Rapturously Enigmatic Soundscapes and a National Sawdust Performance by Lesley Flanigan
Lesley Flanigan is sort of this decade’s counterpart to Laurie Anderson. Like Anderson, Flanigan has a background in sculpture, which informs her dynamic, sometimes disarmingly intimate, sometimes toweringly lush soundscapes. Where Anderson leads an ensemble on violin or keys, Flanigan creates her aural sculptures with layers of vocals and custom-made speakers, which she builds herself and utilizes for subtle layers of feedback. She has a characteristially enveloping, hypnotic new album, Hedera – streaming at Bandcamp – and a show on April 1 (no joke) at 7 PM at National Sawdust, sharing a bill with similarly adventurous vocalists C Spencer Yeh, Daisy Press & Nick Hallet, and Maria Chavez. Cover is $20
The album comprises two epic tracks. The title cut, set to the looping, trance-inducing rhythm of a broken tape deck, subtly builds variations on an otherworldly, strangely disquieting two-chord vamp. Without effects, Flanigan sings in a strong yet ethereal voice that takes on an even more otherworldly quality as she subtly adds layers and layers of to the mix, with subtle changes in reverb, rhythm and timbre. As the piece rise to the level of a fullscale choir, Flanigan caps it with a lead line that soars overhead with uncharacteristic angst. The dynamic underneath – cold mechanical loop versus reassuringly immersive human voices – underscores that unease. But as the voices reach a long peak at the end, there’s a sense of triumph in the sonic cathedral.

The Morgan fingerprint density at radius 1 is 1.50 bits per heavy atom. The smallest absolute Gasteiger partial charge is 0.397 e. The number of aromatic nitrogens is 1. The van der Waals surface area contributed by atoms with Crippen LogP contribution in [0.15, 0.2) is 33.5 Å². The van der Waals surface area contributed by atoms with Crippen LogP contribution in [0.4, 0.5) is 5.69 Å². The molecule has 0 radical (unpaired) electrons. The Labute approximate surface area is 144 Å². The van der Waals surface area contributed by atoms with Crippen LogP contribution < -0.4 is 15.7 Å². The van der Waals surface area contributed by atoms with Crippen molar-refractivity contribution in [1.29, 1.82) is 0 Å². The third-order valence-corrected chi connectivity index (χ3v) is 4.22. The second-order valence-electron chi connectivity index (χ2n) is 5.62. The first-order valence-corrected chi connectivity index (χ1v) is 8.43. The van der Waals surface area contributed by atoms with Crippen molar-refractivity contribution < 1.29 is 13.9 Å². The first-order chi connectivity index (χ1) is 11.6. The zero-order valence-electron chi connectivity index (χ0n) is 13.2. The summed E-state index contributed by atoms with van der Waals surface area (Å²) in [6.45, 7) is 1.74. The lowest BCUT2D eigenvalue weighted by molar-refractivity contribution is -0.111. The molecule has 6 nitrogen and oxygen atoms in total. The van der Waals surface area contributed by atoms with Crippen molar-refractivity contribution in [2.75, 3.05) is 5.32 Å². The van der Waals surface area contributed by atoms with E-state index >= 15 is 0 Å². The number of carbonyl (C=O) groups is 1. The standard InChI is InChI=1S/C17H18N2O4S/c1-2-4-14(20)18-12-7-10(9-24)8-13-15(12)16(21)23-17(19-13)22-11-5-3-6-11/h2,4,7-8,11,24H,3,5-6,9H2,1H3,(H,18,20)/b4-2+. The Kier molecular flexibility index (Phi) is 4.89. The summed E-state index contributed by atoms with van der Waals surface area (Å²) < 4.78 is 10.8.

The second track – the b-side, if you want – is Can Barely Feel My Feet. Flanigan’s minute shifts in pitch add an enigmatic edge to the lustrous resonance, raised sevefal notches when oscillations from the speakers come into play. While Flanigan’s music is typically dreamy and peaceful, she gives herself a real workout in live performance. There’s practically a dance component to her stage work, lithe and agile as she tirelessly glides and scooches between her mixing board and speakers, even more impressive considering that all the while she doesn’t miss a beat and her voice continues to resonate, unwaveringly.